The U of A UITS group maintains High Performance and High Throughput Computing systems for use in research applications. A shared memory supercomputer and two distinct Linux clusters are available for running jobs requiring a large amount of memory, parallel processing, and certain visualization and scientific applications.
Serial jobs (1 processor) and threaded jobs using up to 12 threads and 24Gb of memory will run successfully on a single node of the HTC (High Throughput Computing) system. Programs that use the MPI (Message Passing Interface) library can take advantage of multiple nodes on the HPC Cluster, using up to 24 Gb memory per node. Non-MPI codes that need more than 24Gb of memory can run on the HPC Shared Memory system. Details about the hardware and accessing the supercomputer resources are listed on the HPC web page. A chart showing allowable CPU and memory requests for jobs is HERE.
Some modules are different, for example, to use BioPerl on the new systems, load the perl module (there is no separate bioperl module.) The PBS job scheduler is more flexible, and if one of the HPC/HTC systems has a high load, PBS may run a job on a different system that has a smaller job load.
Accounts are available to UA faculty and faculty-sponsored individuals. A UA NetID is required. It may be possible for outside collaborators to get "Designated Campus Colleagues" (DCC) Accounts. See the DCC info page and the DSV info page.
To get a UA HPC/HTC account, you need a UANetID and a faculty sponsor. The accounts page is: https://account.arizona.edu/. A single account gives you will automatically have access to the HTC, ICE cluster, and Shared Memory systems. If you are a faculty member or PI and wish to sponsor an account, the link is: http://sponsor.hpc.arizona.edu/
From a Linux or MacOSX system, you can login from a Terminal window by typing the command: ssh -X myUANetID@login.hpc.arizona.edu (On Mac, go to Applications and search for Terminal.)
From a Windows computer, first download the XMing application from http://sourceforge.net/projects/xming/ and then download the PuTTy application from https://sitelicense.arizona.edu/nocost.php Run XMing to allow display windows to open on your computer, e.g. as needed by graphical applications such as the nedit editor. Open PuTTy, and enter login.hpc.arizona.edu for the Hostname. In the box a the left, under Connection. open the SSH option and select X11. Click the 'Enable X11 forwarding' checkbox. At left, scroll back up to the top and select Session. In the Saved Sessions box, type hpc and click the Save button. When you open PuTTy form this point on, you can select the Saved session (hpc) and click Open (your X11 settings will be retained when you Save a named Session.) Enter your UANetID and password (no characters will echo while you are typing the password.)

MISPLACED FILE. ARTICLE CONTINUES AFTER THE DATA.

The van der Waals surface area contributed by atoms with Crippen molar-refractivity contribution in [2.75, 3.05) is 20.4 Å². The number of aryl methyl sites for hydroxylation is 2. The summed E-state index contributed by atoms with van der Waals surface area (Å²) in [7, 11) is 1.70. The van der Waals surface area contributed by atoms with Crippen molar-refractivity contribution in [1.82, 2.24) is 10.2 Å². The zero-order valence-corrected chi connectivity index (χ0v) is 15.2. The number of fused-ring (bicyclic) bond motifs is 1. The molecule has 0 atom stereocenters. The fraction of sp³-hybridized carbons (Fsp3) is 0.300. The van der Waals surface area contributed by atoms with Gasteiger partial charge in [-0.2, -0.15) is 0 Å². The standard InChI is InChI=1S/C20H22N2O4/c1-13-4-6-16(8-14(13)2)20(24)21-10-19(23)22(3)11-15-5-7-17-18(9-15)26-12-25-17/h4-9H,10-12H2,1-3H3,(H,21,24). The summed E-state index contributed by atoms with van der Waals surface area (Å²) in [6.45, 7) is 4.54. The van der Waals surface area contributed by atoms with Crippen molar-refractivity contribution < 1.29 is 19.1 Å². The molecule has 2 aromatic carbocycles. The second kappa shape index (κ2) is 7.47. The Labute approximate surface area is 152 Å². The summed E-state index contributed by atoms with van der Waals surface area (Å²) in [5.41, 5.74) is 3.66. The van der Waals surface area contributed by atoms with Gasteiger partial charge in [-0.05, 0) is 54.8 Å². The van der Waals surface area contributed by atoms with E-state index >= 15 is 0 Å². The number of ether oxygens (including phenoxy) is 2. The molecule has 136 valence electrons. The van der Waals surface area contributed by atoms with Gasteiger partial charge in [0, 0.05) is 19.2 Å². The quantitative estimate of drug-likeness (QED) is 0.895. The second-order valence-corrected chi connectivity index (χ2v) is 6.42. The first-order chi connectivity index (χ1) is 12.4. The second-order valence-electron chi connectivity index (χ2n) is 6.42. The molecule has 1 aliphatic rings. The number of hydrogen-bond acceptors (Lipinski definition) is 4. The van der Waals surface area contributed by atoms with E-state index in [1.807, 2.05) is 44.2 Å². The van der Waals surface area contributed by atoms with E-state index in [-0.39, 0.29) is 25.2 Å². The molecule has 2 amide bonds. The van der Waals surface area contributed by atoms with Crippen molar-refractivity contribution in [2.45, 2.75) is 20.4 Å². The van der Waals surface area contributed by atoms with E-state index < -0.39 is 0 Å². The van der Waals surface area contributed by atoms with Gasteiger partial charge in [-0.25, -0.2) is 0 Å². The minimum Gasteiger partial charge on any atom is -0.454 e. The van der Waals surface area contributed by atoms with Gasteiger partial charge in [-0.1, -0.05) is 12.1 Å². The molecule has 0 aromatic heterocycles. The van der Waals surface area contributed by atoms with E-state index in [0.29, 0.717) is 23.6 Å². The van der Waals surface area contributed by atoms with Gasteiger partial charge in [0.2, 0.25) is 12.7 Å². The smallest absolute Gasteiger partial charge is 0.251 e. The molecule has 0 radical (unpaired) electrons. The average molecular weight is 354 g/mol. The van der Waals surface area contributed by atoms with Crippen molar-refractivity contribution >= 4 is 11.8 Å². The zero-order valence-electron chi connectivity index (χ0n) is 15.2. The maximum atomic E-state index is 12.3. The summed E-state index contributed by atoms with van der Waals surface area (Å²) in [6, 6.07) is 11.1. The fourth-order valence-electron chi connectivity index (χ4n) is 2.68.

Once you see a prompt ending with a 'greater than' sign, you're logged in. To logout, type 'logout' (and be sure to logout when finished if you are using a publicly accessible computer.
The shell on HPC systems is taken from the choice of shell
on the U-system account. To change the shell on HPC, one can log
in to u.arizona.edu (ssh YourUANetID@u.arizona.edu) and type
and be guided to select one of the relevant shells. It may take
up to an hour to propagate to the other systems. Logout from u.arizona.edu with the command 'logout'
The default disk quota is 5Gb. You can monitor your disk usage by running the uquota utility. You can set up larger temporary allocations using the xdisk utility. See the HPC/HTC Storage page for more information on xdisk. To receive notification that your temporary xdisk quota is about to expire, create a file named .forward in your home directory on the supercomputer and put your email address in the .forward file. It is also possible to lease or purchase storage from UITS.
The nedit editor is very easy to use. It does require X11 forwarding (see above question about login.) You can run the jpico editor as an alternative, but most people find nedit easier to use.